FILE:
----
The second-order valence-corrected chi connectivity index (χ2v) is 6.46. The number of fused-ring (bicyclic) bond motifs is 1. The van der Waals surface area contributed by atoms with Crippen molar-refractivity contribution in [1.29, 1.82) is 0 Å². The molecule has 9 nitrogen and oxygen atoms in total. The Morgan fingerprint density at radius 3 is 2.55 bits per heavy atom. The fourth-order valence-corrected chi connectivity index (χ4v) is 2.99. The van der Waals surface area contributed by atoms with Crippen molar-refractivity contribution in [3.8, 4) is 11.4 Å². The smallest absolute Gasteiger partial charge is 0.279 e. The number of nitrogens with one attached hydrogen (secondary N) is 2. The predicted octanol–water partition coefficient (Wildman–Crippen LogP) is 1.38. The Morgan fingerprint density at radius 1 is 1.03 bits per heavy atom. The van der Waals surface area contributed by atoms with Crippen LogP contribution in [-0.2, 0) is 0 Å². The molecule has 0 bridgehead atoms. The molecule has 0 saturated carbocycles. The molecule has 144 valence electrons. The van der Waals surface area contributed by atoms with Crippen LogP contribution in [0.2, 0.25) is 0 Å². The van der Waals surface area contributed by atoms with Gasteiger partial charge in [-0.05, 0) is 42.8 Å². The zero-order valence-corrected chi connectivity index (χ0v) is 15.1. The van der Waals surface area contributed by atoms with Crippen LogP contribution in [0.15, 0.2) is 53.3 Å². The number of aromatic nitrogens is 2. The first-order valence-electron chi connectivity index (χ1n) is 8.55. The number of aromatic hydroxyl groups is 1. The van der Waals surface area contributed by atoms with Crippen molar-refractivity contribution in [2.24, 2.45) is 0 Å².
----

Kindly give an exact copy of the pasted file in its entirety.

The second-order valence-corrected chi connectivity index (χ2v) is 6.46. The number of fused-ring (bicyclic) bond motifs is 1. The van der Waals surface area contributed by atoms with Crippen molar-refractivity contribution in [1.29, 1.82) is 0 Å². The molecule has 9 nitrogen and oxygen atoms in total. The Morgan fingerprint density at radius 3 is 2.55 bits per heavy atom. The fourth-order valence-corrected chi connectivity index (χ4v) is 2.99. The van der Waals surface area contributed by atoms with Crippen molar-refractivity contribution in [3.8, 4) is 11.4 Å². The smallest absolute Gasteiger partial charge is 0.279 e. The number of nitrogens with one attached hydrogen (secondary N) is 2. The predicted octanol–water partition coefficient (Wildman–Crippen LogP) is 1.38. The Morgan fingerprint density at radius 1 is 1.03 bits per heavy atom. The van der Waals surface area contributed by atoms with Crippen LogP contribution in [-0.2, 0) is 0 Å². The molecule has 0 bridgehead atoms. The molecule has 0 saturated carbocycles. The molecule has 144 valence electrons. The van der Waals surface area contributed by atoms with Crippen LogP contribution in [0.2, 0.25) is 0 Å². The van der Waals surface area contributed by atoms with Gasteiger partial charge in [-0.05, 0) is 42.8 Å². The zero-order valence-corrected chi connectivity index (χ0v) is 15.1. The van der Waals surface area contributed by atoms with Crippen LogP contribution in [0.15, 0.2) is 53.3 Å². The number of aromatic nitrogens is 2. The first-order valence-electron chi connectivity index (χ1n) is 8.55. The number of aromatic hydroxyl groups is 1. The van der Waals surface area contributed by atoms with Crippen molar-refractivity contribution in [2.24, 2.45) is 0 Å².